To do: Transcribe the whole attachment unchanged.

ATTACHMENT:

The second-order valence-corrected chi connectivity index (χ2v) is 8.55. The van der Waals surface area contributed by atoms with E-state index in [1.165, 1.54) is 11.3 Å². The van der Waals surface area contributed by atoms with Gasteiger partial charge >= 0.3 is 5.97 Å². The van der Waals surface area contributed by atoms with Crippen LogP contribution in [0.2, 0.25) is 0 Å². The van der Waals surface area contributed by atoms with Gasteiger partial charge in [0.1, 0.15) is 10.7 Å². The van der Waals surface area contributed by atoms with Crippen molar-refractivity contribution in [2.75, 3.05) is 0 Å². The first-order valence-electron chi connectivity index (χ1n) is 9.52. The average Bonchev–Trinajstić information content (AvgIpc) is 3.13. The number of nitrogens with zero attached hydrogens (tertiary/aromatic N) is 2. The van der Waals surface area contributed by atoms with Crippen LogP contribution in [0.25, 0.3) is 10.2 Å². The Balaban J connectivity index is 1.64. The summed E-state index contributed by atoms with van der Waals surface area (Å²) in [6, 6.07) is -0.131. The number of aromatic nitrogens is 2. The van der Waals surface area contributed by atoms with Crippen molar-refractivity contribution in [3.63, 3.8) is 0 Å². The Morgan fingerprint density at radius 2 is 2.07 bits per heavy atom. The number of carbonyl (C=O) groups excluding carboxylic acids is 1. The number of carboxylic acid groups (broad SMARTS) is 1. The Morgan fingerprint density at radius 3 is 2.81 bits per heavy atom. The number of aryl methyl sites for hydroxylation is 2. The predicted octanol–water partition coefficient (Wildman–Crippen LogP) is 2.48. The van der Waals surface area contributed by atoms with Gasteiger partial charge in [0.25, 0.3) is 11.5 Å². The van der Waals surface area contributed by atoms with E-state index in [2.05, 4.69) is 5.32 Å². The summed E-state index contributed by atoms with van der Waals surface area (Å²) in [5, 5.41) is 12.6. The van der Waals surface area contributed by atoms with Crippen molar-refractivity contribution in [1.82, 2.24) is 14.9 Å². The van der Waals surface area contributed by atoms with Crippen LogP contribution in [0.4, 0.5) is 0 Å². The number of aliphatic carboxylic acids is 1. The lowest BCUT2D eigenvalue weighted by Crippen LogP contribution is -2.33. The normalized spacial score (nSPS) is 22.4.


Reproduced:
The second-order valence-corrected chi connectivity index (χ2v) is 8.55. The van der Waals surface area contributed by atoms with E-state index in [1.165, 1.54) is 11.3 Å². The van der Waals surface area contributed by atoms with Gasteiger partial charge >= 0.3 is 5.97 Å². The van der Waals surface area contributed by atoms with Crippen LogP contribution in [0.2, 0.25) is 0 Å². The van der Waals surface area contributed by atoms with Gasteiger partial charge in [0.1, 0.15) is 10.7 Å². The van der Waals surface area contributed by atoms with Crippen molar-refractivity contribution in [2.75, 3.05) is 0 Å². The first-order valence-electron chi connectivity index (χ1n) is 9.52. The average Bonchev–Trinajstić information content (AvgIpc) is 3.13. The number of nitrogens with zero attached hydrogens (tertiary/aromatic N) is 2. The van der Waals surface area contributed by atoms with Crippen LogP contribution in [0.25, 0.3) is 10.2 Å². The Balaban J connectivity index is 1.64. The summed E-state index contributed by atoms with van der Waals surface area (Å²) in [6, 6.07) is -0.131. The number of aromatic nitrogens is 2. The van der Waals surface area contributed by atoms with Crippen molar-refractivity contribution in [3.63, 3.8) is 0 Å². The Morgan fingerprint density at radius 2 is 2.07 bits per heavy atom. The number of carbonyl (C=O) groups excluding carboxylic acids is 1. The number of carboxylic acid groups (broad SMARTS) is 1. The Morgan fingerprint density at radius 3 is 2.81 bits per heavy atom. The number of aryl methyl sites for hydroxylation is 2. The predicted octanol–water partition coefficient (Wildman–Crippen LogP) is 2.48. The van der Waals surface area contributed by atoms with Gasteiger partial charge in [0.25, 0.3) is 11.5 Å². The van der Waals surface area contributed by atoms with E-state index in [2.05, 4.69) is 5.32 Å². The summed E-state index contributed by atoms with van der Waals surface area (Å²) in [5, 5.41) is 12.6. The van der Waals surface area contributed by atoms with Crippen molar-refractivity contribution in [1.82, 2.24) is 14.9 Å². The van der Waals surface area contributed by atoms with Crippen LogP contribution in [0.4, 0.5) is 0 Å². The number of aliphatic carboxylic acids is 1. The lowest BCUT2D eigenvalue weighted by Crippen LogP contribution is -2.33. The normalized spacial score (nSPS) is 22.4.